Recent remarks by the retired Anglican Bishop Desmond Tutu are not surprising for an Anglican prelate these days, but remain disturbing. Briefly put, the Archbishop says he would rather go to hell than go to a “homophobic heaven.” Here’s some more complete report page of his remarks, in yesterdays Washington Times.
South Africa’s iconic retired archbishop, Desmond Tutu, said on Friday that if he had his pick, he’d go to hell before heading to a heaven that condemned homosexuality as sin. “I would not worship a God who is homophobic and that is how deeply I feel about this,” he said, by way of denouncing religions that discriminate against gays, in Agence France-Presse….He added, AFP reported: “I would refuse to go to a homophobic heaven. No, I would say sorry, I mean I would much rather go to the other place.” 
In fairness to the good Archbishop, the full context of these remarks is not included in the report but includes (but is not limited to) concerns about violence directed against homosexuals. Further, his many works on behalf of racial justice remain intact and were part of a noble struggle.
That said, there are several disturbing aspects to the archbishops comments:
1. He describes his opponents over-generally in this matter by using the term “homophobic.” And while it may be true that somewhere on this planet there are individuals who are truly “fearful” (=phobia) of homosexual persons, or who hate them merely because they are homosexual, the use of the word “homophobic” is it best unhelpful, and at worse an uncharitable and inaccurate description. Most of us who oppose the approval or celebration of homosexual acts do so not in fear, but on principle, based on biblical and natural law reasons.
It is possible that the good archbishop is speaking only of the tiny minority who fear or hate homosexuals simply for their existence. And there are legitimate concerns, as expressed by the Archbishop, about countries where homosexual acts are criminalized (along with fornication and adultery). Perhaps this is not the best way to deal with these matters. Where there are acts of violence against homosexual persons, they are rightly condemned, as a are any acts of violence.
But I was not born yesterday, and it seems clear enough that Archbishop Tutu also means people like me when he uses the term “homophobic.” And he most likely includes the Catholic Church when he denounces religious bodies that “discriminate” against homosexual persons (a charge I certainly deny) because we do not condone homosexual activity. Yes, it would seem he surely includes us in his category of “homophobic.” For he has chosen to use a word that is widely bandied about to refer to all persons, even those of sincere conscience, who oppose the militant homosexual agenda. And if the archbishop does not mean me or the Catholic Church, at the very least I should hope for a clarification on his part.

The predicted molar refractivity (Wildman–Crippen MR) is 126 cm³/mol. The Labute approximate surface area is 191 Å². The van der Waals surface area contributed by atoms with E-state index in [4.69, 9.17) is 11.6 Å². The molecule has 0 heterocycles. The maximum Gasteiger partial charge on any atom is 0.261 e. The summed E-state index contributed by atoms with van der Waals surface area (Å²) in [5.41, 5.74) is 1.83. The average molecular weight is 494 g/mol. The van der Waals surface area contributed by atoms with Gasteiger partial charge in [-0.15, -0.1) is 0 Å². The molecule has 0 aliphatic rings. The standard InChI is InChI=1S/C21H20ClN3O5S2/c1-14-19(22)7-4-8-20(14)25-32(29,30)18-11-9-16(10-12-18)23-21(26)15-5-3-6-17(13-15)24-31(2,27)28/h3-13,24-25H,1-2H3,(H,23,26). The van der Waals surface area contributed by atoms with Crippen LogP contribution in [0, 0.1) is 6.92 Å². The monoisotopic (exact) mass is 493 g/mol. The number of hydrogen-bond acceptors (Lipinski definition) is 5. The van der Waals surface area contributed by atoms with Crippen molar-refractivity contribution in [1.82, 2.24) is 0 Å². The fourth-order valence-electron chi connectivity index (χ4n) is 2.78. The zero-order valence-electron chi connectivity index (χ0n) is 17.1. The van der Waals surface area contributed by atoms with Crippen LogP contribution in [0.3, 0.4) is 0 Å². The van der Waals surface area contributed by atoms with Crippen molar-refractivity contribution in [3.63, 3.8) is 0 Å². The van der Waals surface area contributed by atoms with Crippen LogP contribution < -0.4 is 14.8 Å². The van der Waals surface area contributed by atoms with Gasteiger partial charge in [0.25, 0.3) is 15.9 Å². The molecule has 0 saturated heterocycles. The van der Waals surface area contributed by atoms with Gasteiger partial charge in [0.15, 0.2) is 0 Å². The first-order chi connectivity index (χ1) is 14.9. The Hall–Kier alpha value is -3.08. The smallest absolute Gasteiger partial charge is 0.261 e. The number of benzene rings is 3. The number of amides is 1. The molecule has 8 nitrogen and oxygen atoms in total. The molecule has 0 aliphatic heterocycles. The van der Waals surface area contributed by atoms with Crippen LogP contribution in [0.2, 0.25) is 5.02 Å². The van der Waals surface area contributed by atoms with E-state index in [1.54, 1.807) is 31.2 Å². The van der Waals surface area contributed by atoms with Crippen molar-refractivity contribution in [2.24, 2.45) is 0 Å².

It is a tired old tactic of many who support the approval and celebration of homosexual acts to use terms to describe their opponents that are both ridiculing, and paint us in the darkest possible terms (e.g. hateful, bigoted, discriminatory etc). Surely the Archbishop must know, even if he does not agree with many of us who oppose approval of homosexual activity and same-sex unions, that we think and speak out of an ancient biblical tradition which we believe to be the very word of God.
And while some today employ many dubious, or at least debatable interpretive theories of Scripture to avoid what the biblical texts clearly do say, it remains very evident to many of us that at every stage of biblical revelation, from the first pages of the Bible all the way to its concluding pages, that homosexual activity is condemned as sinful. I have written more on that here: Letter on Homosexuality
Disagree with me if you sadly must, but I am no more homophobic than I am forniphobic for opposing fornication.
A simple request, of the archbishop would be a clarification and to avoid name-calling and simplifying the positions of his opponents. Likewise, for all who use similar tactics. It isn’t becoming to serious conversation, and surely is unbecoming of a Christian archbishop.
2. Any version of the words “I’d rather go to hell” should not pass the lips of anyone, let alone a Christian, even more so a Christian leader. Statements like these tend to invite unwanted demonic activity, and open the door to the wrong sorts of forces and drives.
While one can certainly hold the good archbishop was engaged in rhetorical flourish and hyperbole, it remains true that words to wit: “I’d rather go to hell” should not be uttered for the reasons stated.
And even if it be so that it is merely hyperbole, why should such anger be engaged and deployed so widely? Does he really mean to speak this way, about a behavior that is reasonably rejected among Christians who read God’s word?
If the good archbishop considers me his enemy in this matter, did not the Lord say something about loving our enemies? If the archbishop considers me and others like me his persecutors, did not the Lord say that we should pray for our persecutors? Why would an archbishop theoretically familiar with God’s Word, say to me or others like me in effect, “I’d rather go to hell than live with you in heaven.” Whence this anger, and the great lack of charity? It is wrong even to speak this way about those who who do act violently or hatefully toward homosexuals. Enemies are to be loved, persecutors prayed for.